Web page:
Jambay Lhakhang: The temple is dedicated to the Buddha of the Future and was built in the 7th century. It is one of the oldest temples in the country. There are three different temples to explore in the main building.
Kurjey Lhakhang: Kurjey means “body imprint.” Guru Rimpoche first came to this place to help cure the local king who was being made seriously ill through the malevolent actions of the local deity. Guru Rimpoche meditated in one of the caves and left his body imprint inside (thus the name Kurjey). As the protector of Buddhism, he subdued the local deity, a feat that allowed him to convert the king and local people to Buddhism. This event marked the introduction of Buddhism to Bhutan.
Tamshing Lhakhang: Pema Lingpa was the only religious treasure discoverer born in Bhutan in the 15th century, and he was also a great artist and architect. This temple was built by him. The paintings you will see date back to same time period and were painted by him. There is also an iron chain vest forged and used by Pema Lingpa during the construction of temple. Nowadays, people carry this chain around the temple three times to cleanse their sins.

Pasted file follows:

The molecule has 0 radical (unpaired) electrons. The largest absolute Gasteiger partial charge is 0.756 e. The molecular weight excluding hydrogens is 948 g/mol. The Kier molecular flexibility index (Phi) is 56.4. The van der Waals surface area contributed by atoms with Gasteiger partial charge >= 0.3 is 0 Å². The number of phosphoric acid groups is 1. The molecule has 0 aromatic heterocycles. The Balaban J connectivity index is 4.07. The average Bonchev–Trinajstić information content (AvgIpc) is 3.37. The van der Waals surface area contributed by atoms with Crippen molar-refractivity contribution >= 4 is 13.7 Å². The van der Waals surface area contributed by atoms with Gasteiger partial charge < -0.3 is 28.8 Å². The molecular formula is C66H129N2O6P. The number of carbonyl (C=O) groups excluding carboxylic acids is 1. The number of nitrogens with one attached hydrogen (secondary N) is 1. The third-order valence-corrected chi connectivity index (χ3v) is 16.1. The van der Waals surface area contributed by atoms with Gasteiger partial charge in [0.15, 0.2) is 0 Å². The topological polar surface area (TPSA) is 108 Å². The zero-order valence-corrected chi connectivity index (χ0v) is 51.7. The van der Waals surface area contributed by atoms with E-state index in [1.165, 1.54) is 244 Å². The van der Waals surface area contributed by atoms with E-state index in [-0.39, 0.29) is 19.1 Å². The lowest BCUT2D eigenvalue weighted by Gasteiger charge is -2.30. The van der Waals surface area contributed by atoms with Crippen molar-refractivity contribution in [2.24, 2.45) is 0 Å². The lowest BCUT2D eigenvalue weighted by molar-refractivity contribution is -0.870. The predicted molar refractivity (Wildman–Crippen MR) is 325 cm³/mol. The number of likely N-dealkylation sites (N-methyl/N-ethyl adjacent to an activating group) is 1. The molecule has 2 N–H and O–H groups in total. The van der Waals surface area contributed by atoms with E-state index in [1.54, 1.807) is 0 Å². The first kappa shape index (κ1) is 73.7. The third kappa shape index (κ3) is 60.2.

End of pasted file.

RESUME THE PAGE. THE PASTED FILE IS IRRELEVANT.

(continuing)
Jambay Lhakhang: This monastery was built in the 7th century by Tibetan King, Songtsen Gampo. It is one of the 108 monasteries built by him to subdue evil spirits n the Himalayan region. Its present architectural appearance dates back to early 20th century.
Konchogsum Lhakhang: It was built in the 6th century but was renovated in 1995, which accounts for its fresh look. It contained a large bell and it is said that when this bell was rung it could be heard all the way in Lhasa in Tibet. During the 17th century a Tibetan Army tried to steal this bell but was too heavy and they dropped it and cracked it. It is now displayed at the National Museum in Paro.
Farm House: visit a traditional farm house. Experience the authentic Bhutanese lifestyle and enjoy the local hospitality.